After the big day, I was invited to run one more meeting with the Cathedral Quarter team – to talk about how The Timekeeper’s Return went, and to celebrate the efforts of everyone involved in making the event a success.
When planning my presentation for this meeting, I decided to gather all the information I could find that would gauge how much work went into the event’s development, and the impact we made on both participants and the wider public.
I worked out that I’d spent about 800 hours of my time on the project in total (the equivalent of 33.3 whole days!), while voluntary work from other individuals included 24 hours of graphic design work, 22 hours of acting and recruitment, and 6 hours of continuous work from the film crew who helped us capture the day (and many hours on top of this to edit the footage).
I had no way of measuring the substantial workloads taken on by individuals in the Cathedral Quarter team, which included help with the initial concept and ideas, marketing, admin, logistics, printing and organising meetings. But judging from the many hundreds of emails that passed between us all, I know it must have been significant – certainly when you’re running a business at the same time.
I also spent some time looking at the impact we made on social media.
In total, the main event page on Facebook reached 17,300 people with nearly 1,000 total views; while posts from the Cathedral Quarter Canterbury page on Facebook were received by 6,100 people (up 1000% from before the event), with 1,700 of these users engaging with the posted material (up 1800%). This led to an additional 40 people ‘liking’ the Cathedral Quarter Canterbury page, an increase of 900%.
On Twitter, the Cathedral Quarter account made 10,600 impressions since the event’s online launch, with 38 link clicks, 36 retweets and 66 likes in total.
Let’s now have a look at some of the feedback from participants on the day.
Edd Withers, local entrepreneur and founder of Canterbury Residents Group:
The Timekeeper's Return was enlightening, exciting and intriguing. The storyline delivered a fascinating experience, and the people we met along the way enchanted with clues and messages from the story. The method of using hidden QR codes to keep us on the hunt to continue the game was easy to use and a great use of the technology we all have in our pocket, and the simplicity of the process was welcome. When we arrived to start the game, we were given clear instructions but still felt like we were starting on a mysterious journey. A wonderful way to spend an afternoon, exploring and learning - we felt like children again with a sense of wonder!
Lisa Carlson, CEO of Canterbury Connected Business Improvement District:
The Timekeeper’s Return was a magical and remarkably successful event, with more than 200 people of all ages enjoying following Mia Augustina’s adventures through time and space. Burgate was buzzing on the day, with locals walking alongside visitors from other parts of Kent (and even other counties) to discover what the Cathedral Quarter has to offer. What struck me most as I completed the treasure hunt was how Jack Lowe’s enthralling story weaved past and present together so expertly. Blending local history with real-life connection to businesses in the Cathedral Quarter today, participants had the opportunity not only to learn about the often-overlooked stories and landmarks that make this historic quarter so unique, but also to visit a diverse range of shops and eateries, engaging with people there who are passionate about what they do. It was heartening to see how much shopkeepers really seemed to enjoy the experience, playing their roles enthusiastically and doing their utmost to accommodate participants, even when they were busy. This is also a testament to the depth of planning that must have taken place to ensure all the different components of the event ran smoothly. Altogether, The Timekeeper’s Return will live long in the memory for the way it has helped to develop and promote a coherent, exciting Cathedral Quarter community. It’s a wonderful example of what can be achieved when the enthusiasm, work ethic and creativity of local artists and businesspeople come together. I can’t wait to see what Jack Lowe and the Cathedral Quarter do next.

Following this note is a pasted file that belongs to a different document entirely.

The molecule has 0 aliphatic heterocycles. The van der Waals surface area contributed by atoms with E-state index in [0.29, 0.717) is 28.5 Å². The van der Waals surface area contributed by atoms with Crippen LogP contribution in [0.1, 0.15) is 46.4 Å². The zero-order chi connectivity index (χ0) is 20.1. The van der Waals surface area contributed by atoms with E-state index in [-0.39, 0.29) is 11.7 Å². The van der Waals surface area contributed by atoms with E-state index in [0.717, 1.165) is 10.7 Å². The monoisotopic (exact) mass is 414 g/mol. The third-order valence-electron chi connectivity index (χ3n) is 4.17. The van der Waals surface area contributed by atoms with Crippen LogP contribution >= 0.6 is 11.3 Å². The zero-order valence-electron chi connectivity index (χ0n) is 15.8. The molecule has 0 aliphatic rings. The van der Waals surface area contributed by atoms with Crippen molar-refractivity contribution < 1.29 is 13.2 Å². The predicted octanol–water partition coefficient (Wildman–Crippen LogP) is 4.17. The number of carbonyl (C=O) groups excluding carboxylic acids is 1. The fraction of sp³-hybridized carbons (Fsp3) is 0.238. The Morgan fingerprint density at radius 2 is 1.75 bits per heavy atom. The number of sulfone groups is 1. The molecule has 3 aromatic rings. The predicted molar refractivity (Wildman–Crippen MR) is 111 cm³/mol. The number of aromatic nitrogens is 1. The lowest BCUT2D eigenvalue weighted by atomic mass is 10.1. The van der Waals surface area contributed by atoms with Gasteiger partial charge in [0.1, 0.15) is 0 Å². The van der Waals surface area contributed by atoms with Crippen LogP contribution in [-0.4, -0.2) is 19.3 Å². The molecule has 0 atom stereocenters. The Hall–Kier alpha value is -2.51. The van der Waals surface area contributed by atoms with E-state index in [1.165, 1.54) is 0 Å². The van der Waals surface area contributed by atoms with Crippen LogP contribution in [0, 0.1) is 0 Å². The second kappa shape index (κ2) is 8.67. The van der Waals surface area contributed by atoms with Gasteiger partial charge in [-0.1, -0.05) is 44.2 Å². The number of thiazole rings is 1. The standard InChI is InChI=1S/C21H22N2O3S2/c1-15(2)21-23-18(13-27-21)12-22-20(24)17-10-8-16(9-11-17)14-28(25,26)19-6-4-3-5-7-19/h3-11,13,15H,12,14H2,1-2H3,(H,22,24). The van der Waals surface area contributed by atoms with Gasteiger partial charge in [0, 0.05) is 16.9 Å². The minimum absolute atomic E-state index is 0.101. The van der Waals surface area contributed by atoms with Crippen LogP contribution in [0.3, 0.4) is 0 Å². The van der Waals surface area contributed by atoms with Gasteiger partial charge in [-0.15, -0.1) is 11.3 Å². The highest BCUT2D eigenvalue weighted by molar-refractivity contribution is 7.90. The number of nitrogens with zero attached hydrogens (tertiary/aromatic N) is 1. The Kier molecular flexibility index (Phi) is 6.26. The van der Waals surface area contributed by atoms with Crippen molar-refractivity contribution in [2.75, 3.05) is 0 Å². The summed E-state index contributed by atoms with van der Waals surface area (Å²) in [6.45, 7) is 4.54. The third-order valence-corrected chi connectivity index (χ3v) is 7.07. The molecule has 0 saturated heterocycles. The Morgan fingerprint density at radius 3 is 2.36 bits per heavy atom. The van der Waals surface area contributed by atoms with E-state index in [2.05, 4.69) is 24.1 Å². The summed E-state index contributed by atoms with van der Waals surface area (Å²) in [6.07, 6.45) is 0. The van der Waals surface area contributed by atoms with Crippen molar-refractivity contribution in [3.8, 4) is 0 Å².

Comments from feedback sheets and The Timekeeper’s Return event page:
I thoroughly enjoyed The Timekeeper's Return. Not only was it fun to spend the afternoon doing something different, but it also gave us an opportunity to get to know the history of Canterbury better, thanks to the vivid storyline. We also spoke to people we never would have had conversations with otherwise, like the shop assistants and other people who were doing the treasure hunt. Really impressed and I hope there'll be another treasure hunt soon!
Firstly, congratulations on creating such a fun treasure hunt! We spotted it advertised on Facebook and it looked great, so we thought we'd join in and do some exploring! Loved the simplicity of interacting with the QR codes, which are a good size to hunt for – learned a little about the area and Bell Harry Tower which we didn't know either! Impressed with how all the shop staff were keen to join in and make the event entertaining too!
Thank you so much for a great afternoon! We all had fun following the clues. The story was good and kept the kids interested. We went into a part of Canterbury we don’t normally venture to and enjoyed going in the shops we haven’t been in before.
That was so much fun! Learnt so much about the area and saw things I'd never noticed in the 30 years I've lived in Canterbury. Thanks so much for organising such a fantastic event!